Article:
Men in Black and Other Legends

There was a loch in the moor near where I grew up, and it held a strange fascination for us.  Quiet Sunday walks with my siblings often drew us in that direction. But we always went with warnings from our parents ringing in our ears, regarding mysterious lights and a certain eeriness about the place. My grandfather had warned my mother of its uncanny nature, and she, in turn, was warning us of the same.

Stories abounded throughout the islands, of the each-uisge, the water horse. This mythical creature could assume the form of a handsome man, to entice an unwary maiden, and once she was totally taken in by this charming stranger, he would assume the form of a horse and carry her back into the depths of his watery home.

It is not difficult to understand what the true social function of the each-uisge story was – it performed the dual role of warning children against lurking strangers, and of hanging about near water.

The each-uisge belongs to a world of Gaelic folklore which has largely been consigned to books and the archives of local historical societies. It is part of that great corpus of ‘dualchas’ which the Calvinists destroyed in a rush of evangelistic fervour. St Patrick may have banished the snakes from Ireland, but John Knox went one better and drove the eich-uisge out of the Highlands.

All my life I have been hearing that the Free Church did away with our colourful traditions – our ghosts, and our fairies, our witches, our evil eye and our eich-uisge.  Then again, I have also been hearing how it oppresses women and no one has put a gag on me . . . yet.

It amuses me to think that, if it were not for the Disruption of 1843, and all the hard-line fellows in black hats and collars, we would all still be putting out a dish of milk for the fairies before going to bed. Perhaps the local secularists would be mocking us for pouring our beer into the Minch to appease the sea-god, Seonaidh, instead of deriding us for our Christian beliefs. They might even be calling for the closure of pubs on Sundays to prevent us from indulging the superstition.

In the middle of the nineteenth century, the Free Church was born out of a great act of faith. Ministers and congregations turned their backs on the security of manses and stipends for the uncertainty of a new denomination, loosed from the bonds of patronage which had so stifled their spiritual freedom.

Of course, it was not uncertainty as the world knows uncertainty: they had put their trust in God and knew that He would prosper their endeavours for the furtherance of His kingdom.

This church taught a people hungry for the good news of the Gospel how they might be set at liberty. In the context of forced eviction, of emigration, of famine, of grinding poverty and of disease, the Gaels were hearing something that really does change lives. It was this: none of those things, no earthly suffering, can actually steal the peace from your soul that comes from placing your faith in the risen Christ.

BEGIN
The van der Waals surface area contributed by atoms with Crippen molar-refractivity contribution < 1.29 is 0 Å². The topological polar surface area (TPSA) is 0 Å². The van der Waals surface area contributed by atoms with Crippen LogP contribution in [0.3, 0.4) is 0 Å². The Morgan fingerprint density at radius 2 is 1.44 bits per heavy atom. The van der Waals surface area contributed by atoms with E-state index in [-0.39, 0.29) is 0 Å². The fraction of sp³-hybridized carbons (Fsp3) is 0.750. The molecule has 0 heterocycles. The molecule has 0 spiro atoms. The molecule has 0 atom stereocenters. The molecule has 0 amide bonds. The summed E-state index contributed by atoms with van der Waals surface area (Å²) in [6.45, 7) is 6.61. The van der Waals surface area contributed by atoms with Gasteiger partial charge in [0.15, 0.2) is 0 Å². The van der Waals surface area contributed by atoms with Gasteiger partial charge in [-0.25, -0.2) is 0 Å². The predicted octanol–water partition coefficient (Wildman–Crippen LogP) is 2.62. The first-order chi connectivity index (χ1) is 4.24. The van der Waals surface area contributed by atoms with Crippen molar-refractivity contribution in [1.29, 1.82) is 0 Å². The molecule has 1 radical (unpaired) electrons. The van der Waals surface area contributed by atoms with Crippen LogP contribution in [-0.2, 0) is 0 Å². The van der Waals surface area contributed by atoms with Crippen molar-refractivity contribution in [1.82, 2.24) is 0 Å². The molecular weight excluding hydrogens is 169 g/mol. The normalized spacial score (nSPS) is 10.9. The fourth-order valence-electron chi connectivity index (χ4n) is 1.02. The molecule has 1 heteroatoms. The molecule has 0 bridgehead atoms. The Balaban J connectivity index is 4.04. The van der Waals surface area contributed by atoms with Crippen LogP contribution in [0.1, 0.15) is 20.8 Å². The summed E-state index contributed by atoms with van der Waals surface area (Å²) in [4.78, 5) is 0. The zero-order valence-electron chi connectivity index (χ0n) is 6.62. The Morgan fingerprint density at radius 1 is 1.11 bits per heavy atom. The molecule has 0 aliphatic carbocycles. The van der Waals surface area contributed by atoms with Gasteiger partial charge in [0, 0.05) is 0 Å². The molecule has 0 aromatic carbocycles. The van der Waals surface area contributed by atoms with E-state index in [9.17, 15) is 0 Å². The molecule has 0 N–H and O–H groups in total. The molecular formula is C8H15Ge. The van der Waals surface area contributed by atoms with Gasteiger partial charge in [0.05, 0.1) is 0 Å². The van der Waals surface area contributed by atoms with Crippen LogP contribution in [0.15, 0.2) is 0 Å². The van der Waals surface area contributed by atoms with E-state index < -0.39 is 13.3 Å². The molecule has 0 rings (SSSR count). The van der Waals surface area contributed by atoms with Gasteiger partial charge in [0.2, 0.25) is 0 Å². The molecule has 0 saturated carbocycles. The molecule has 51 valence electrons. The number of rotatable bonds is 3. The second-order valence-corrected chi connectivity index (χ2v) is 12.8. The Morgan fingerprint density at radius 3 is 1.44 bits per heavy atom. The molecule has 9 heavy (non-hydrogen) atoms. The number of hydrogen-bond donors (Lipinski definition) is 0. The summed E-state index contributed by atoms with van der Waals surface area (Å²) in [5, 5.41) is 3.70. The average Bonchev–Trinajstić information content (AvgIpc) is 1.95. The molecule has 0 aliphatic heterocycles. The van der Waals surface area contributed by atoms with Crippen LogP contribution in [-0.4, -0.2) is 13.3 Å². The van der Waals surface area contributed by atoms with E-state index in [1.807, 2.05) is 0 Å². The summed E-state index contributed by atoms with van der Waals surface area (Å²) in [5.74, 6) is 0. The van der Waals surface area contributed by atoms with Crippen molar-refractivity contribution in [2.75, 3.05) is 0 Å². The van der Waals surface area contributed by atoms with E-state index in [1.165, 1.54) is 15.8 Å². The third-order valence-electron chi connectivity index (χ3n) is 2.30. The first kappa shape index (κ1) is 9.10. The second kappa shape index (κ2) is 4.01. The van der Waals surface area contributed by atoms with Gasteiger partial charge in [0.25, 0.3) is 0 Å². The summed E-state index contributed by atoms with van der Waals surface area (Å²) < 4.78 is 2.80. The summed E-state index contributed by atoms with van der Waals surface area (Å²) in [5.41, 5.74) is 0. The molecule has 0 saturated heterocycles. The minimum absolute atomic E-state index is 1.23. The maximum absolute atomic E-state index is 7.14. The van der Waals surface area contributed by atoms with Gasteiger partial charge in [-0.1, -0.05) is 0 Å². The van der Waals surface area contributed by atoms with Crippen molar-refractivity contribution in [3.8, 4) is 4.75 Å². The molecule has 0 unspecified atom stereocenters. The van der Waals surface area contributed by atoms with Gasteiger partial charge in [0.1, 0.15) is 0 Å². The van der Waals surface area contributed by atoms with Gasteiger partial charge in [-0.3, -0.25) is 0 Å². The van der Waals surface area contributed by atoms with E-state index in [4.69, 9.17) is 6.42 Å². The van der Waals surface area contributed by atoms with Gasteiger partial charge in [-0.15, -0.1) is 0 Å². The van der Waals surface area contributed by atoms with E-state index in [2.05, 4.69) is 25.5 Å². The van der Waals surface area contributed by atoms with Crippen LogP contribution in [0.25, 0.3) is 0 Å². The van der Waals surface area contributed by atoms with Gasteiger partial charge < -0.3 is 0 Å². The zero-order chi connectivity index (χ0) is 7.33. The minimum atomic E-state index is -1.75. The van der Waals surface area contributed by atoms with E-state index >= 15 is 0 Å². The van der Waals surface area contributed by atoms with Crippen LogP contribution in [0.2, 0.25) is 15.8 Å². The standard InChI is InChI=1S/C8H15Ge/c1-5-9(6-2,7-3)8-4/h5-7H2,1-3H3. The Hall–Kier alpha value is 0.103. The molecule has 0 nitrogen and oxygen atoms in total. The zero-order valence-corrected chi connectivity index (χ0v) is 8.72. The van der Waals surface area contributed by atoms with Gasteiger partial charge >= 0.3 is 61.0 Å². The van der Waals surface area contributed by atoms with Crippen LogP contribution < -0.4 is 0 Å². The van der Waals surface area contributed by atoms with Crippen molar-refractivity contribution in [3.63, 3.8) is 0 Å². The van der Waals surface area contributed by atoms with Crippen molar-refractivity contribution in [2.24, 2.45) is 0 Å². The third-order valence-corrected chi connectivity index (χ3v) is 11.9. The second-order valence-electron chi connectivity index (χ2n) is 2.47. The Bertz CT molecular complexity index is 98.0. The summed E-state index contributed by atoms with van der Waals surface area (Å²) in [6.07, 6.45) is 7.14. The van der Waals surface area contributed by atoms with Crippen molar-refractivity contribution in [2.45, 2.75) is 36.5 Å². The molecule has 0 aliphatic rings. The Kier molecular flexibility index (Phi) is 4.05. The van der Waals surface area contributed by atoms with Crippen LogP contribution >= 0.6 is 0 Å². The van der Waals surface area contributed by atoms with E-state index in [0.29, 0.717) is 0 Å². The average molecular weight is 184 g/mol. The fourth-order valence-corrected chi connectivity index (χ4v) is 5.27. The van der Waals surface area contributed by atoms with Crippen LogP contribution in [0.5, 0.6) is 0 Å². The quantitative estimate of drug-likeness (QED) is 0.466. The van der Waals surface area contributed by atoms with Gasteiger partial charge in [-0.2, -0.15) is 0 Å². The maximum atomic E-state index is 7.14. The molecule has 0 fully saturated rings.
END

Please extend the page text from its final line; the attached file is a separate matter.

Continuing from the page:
And sometimes, I think we see Him most clearly against a backdrop of fire and pain.

Fire and pain, of course, are not things we desire for ourselves or our loved ones. And atheists will tell you that the idea of suffering outside of Christ is just a story invented by theologians to keep us all under control.

Hell is the Calvinist each-uisge, a story told by ministers so that they can keep the population subdued.

To what end, though? Ministers trudge up the pulpit steps in order to rain down fire and brimstone on the heads of their congregations, threatening them with hell and damnation so that . . . what? So that they can keep their unearned reputations as control-freaks? So that they can be caricatured and vilified by turns? Or, is it really as the more hysterical elements in our midst suggest, all about the fact that they are in a secret pact with the Comhairle to ensure that no one enjoys themselves more than is strictly necessary?

Of course, it isn’t any of those things, as even the people saying them surely know deep down.

The Gaelic folktales warned of theft by the fairies, or drowning by water-horses because people could not see past the threat of sudden death. This is why Christianity displaced superstition, because once people had their eyes lifted to the true horizon, they would never again be in thrall to a fable.

And the only fable we have left is the one which tells people that the Wee Frees are angry and narrow-minded men in black, oppressing the daft women who follow along in their wake.

Saying it over and over does not make it true; telling it to the gawping national media does not make it true. Unlike the traditional tales, this one loses something with every retelling.

Meanwhile, those who think themselves simultaneously wiser than, as well as put-upon by, the power-hungry Calvinists, are at risk of being borne away by a legend of their own making.

 

 

 

 

 

 

 

Outwards and Upwards

My late husband used to carry a photo in his wallet – just one, mind you. It wasn’t a picture of me, however, but of another young lady entirely, one he loved with his whole heart.

She is his niece, Joanne – beautiful to look at, and one of the most consistently happy people that I have ever known. To hear Joanne laugh is to have your day brightened unexpectedly.